Saturday, September 8, 2012

Indigenous Nowhere

Diaspora is one of the most beautiful words I know.  It wraps itself around me, warm and welcoming and smelling of home.  Diaspora means there is nowhere to return to.  Diaspora means my people have left and changed and the land from where we came has forgotten us and changed too.  That land has opened its arms to others and we and our land are strangers except in our hearts.  Diaspora means return is impossible.  It calls on us to look at the land we stand upon whether we came here in desperate flight or in chains or to make our fortunes.  

This land is not mine.  No land is mine.  Only diaspora is my home for I am a guest everywhere and indigenous nowhere.

As a guest I owe a debt to my host.  I owe them the debt of one whose life has been saved.  Mine is a debt that can never be fully repaid and my debt is owed to my rightful hosts.  It is not owed to the conquerors of any land even if they are the ones who grant me papers of entry and passage and stand at the doorway when I enter.  They too are guests here.  They came in desperation or ambition.  My rightful hosts are indigenous people.  We owe our presence, our lives to them. 

To be a guest is an honor.  To be a thankless guest is more than shameful.  There is nothing worse than to be a guest who does not acknowledge her hosts and instead takes their land, their houses, and their lives. This is the travesty of settler colonialism, this is the heresy of the United States, this is the unforgivable sin of conquering nations.  This is too is travesty of people who have been deeply wronged, enslaved, forcibly relocated, exiled, banished, and threatened with genocide.  Our harrowing histories do not cleanse us of our sins and do not free us of our obligations.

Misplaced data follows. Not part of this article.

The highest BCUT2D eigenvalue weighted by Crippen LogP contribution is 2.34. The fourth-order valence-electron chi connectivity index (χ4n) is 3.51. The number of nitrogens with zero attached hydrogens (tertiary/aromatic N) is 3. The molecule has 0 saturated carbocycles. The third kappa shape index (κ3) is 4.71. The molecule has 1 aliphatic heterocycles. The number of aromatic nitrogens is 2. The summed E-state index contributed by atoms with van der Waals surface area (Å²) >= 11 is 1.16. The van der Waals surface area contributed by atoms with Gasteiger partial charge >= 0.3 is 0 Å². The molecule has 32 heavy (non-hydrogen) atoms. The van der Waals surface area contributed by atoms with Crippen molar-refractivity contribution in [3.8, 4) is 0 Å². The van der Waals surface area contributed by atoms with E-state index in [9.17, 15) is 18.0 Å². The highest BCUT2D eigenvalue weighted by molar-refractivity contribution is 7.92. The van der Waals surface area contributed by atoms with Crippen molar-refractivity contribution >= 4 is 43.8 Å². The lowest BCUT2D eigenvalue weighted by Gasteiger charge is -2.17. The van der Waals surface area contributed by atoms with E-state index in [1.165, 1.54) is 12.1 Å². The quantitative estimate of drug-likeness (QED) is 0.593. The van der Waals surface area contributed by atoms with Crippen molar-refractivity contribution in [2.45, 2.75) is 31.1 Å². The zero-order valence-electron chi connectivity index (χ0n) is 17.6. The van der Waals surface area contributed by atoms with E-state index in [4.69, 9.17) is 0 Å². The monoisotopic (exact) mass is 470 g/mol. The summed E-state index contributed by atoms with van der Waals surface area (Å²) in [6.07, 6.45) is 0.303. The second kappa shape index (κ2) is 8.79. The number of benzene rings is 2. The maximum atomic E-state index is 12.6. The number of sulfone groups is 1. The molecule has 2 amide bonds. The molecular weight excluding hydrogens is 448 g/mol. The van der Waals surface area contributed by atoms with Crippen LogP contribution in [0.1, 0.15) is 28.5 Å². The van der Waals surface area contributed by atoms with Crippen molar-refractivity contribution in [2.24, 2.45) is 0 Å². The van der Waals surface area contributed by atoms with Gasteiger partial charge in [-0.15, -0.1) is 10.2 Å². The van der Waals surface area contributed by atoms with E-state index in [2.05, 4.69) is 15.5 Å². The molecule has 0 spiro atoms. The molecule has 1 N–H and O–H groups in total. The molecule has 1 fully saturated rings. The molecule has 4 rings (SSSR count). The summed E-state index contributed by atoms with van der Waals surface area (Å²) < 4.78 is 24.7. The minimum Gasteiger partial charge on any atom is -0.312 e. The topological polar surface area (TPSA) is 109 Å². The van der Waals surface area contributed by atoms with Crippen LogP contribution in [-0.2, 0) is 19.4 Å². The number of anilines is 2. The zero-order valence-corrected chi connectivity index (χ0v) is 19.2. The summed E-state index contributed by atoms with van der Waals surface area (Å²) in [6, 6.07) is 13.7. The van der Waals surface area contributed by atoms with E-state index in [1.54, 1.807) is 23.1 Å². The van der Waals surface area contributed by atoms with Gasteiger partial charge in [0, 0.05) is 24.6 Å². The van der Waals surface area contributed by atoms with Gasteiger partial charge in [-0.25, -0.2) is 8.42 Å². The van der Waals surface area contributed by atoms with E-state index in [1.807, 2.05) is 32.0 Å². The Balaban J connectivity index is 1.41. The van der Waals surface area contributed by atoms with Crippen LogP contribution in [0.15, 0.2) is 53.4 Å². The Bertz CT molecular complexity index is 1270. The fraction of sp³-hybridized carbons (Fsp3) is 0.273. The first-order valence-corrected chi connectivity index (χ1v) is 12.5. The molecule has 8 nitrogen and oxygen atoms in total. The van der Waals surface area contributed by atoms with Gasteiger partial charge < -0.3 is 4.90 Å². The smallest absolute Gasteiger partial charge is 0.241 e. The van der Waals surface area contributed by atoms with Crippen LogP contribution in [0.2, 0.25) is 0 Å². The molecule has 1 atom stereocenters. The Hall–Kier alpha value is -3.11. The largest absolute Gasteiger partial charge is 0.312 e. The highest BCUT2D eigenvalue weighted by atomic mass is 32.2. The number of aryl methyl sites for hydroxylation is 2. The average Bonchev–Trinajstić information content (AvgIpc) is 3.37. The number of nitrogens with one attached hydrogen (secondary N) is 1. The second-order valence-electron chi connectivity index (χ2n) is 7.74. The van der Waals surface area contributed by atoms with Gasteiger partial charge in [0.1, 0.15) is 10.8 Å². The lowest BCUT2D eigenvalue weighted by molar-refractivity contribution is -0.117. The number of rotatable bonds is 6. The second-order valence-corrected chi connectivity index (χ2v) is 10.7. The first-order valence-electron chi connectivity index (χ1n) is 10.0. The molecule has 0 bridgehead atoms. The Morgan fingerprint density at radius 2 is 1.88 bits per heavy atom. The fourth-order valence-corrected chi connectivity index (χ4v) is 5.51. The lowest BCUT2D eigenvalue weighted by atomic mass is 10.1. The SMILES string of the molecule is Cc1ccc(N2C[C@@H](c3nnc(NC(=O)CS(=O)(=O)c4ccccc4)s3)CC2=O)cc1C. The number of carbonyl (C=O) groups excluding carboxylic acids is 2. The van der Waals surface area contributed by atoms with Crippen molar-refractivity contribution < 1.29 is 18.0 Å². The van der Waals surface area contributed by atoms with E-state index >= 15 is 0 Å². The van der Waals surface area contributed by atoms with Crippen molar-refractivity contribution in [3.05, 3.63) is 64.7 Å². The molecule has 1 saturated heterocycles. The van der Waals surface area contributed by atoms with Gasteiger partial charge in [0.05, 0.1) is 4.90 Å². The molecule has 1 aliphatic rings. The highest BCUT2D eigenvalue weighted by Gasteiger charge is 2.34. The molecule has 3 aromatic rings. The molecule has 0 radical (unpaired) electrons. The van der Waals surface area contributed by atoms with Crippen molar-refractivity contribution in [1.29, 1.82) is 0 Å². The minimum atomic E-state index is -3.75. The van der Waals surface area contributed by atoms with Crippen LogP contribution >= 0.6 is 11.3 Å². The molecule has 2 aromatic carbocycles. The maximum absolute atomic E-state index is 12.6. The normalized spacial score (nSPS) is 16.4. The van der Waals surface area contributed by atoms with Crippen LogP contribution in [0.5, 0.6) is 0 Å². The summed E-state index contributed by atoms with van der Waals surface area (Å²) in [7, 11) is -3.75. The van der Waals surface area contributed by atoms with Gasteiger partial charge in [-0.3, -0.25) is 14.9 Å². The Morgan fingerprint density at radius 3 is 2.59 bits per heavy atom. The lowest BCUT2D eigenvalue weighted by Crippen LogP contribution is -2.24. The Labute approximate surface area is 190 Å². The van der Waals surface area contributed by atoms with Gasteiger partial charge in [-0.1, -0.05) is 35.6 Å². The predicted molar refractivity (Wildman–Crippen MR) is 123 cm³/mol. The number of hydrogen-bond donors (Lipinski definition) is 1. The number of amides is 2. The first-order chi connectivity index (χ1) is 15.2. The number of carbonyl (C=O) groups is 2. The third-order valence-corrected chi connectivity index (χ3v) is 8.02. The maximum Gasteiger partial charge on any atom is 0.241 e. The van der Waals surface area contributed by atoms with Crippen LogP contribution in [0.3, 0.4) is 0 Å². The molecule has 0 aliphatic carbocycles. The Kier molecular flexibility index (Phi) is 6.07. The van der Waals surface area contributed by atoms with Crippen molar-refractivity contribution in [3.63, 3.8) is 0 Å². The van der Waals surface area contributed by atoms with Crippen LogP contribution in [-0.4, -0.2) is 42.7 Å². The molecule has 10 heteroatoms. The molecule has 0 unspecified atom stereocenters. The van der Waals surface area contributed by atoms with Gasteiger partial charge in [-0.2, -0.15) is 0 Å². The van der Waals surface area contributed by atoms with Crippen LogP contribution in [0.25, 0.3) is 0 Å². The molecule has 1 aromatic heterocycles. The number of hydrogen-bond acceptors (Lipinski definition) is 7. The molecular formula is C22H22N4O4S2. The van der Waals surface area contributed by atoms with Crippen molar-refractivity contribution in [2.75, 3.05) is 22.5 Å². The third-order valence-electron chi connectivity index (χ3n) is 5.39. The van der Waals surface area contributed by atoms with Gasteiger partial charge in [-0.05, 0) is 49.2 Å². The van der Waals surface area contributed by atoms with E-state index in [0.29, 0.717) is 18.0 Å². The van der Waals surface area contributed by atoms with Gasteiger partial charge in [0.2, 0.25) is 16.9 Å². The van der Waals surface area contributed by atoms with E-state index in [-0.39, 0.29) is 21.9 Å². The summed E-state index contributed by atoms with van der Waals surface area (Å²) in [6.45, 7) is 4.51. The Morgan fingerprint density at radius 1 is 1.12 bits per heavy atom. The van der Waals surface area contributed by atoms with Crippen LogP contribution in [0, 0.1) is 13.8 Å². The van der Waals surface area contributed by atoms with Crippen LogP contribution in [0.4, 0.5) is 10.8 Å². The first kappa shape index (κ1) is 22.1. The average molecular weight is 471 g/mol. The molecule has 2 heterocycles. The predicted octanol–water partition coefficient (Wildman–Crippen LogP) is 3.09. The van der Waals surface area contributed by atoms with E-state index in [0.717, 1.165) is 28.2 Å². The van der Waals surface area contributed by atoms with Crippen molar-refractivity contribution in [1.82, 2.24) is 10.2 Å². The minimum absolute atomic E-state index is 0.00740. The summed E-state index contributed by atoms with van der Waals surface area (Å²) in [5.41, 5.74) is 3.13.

Those of us who are indigenous nowhere are tied to indigenous people everywhere. We cannot claim land and they are not allowed to claim land that is rightfully theirs.  We belong nowhere and they belong where no one else will allow them to be. Their genocides are tied to our genocides.  We owe our existence, our very lives to them.  And we who are indigenous nowhere must know who are debt is owed to.


It is for another time, another essay to analyze more fully the fact that our killers are also shameless guests, are also indigenous nowhere.  It is also for another time to try and figure out how one becomes indigenous nowhere or how one remains indigenous.  

For now, I will content myself with one sidebar that I surely do not have time for but will include regardless.  It is a side bar for fellow Jews.  Everyone else, especially white non-Jewish immigrants to the US of however many generations ago, please deal with your own settler colonialist issues first.  I'm sure that will keep you occupied for a good long time.  When you're done I will be more than delighted to hear your thoughts on the matter.

Hear, oh Israel! We were forced off our land. We became indigenous nowhere. We are people in diaspora, in exhile. We have no home. We have no right to take another's home.  One wrongdoing cannot justify another.  We have come unto the land taken from us - land we could never return to - and we have erected our own arc de triumph over the ruins of indigenous people. There are many Jews in Israel and around the world working in solidarity with Palestinians but there are many who are not.  Many are the worst kinds of guests, colonizing guests. And those of us Jews who are not Israeli, who owe our debt to other hosts, we must remind each other that we are indigenous nowhere; that our common struggle is with indigenous peoples everywhere.

Our wisdom is in our exile. Our soul, our spirit is of diaspora.  For millenia our wisdom grew only in diaspora.  What strength lies in our history. What cruelty we enact when we deny our history and take on the colonizing ways of our killers and our oppressors.  We learned our thanklessness somewhere but that does not make us innocent. We forget who our lives are truly tied to. We forget who holds and twists the knife. Look at the beauty of our history in diaspora. Learn from the wisdom of being indigenous nowhere.  Our harrowing histories do not cleanse us of our sins and do not free us of our obligations.  We must know who our real hosts are and who we must thank.  Our common struggle is with indigenous peoples everywhere.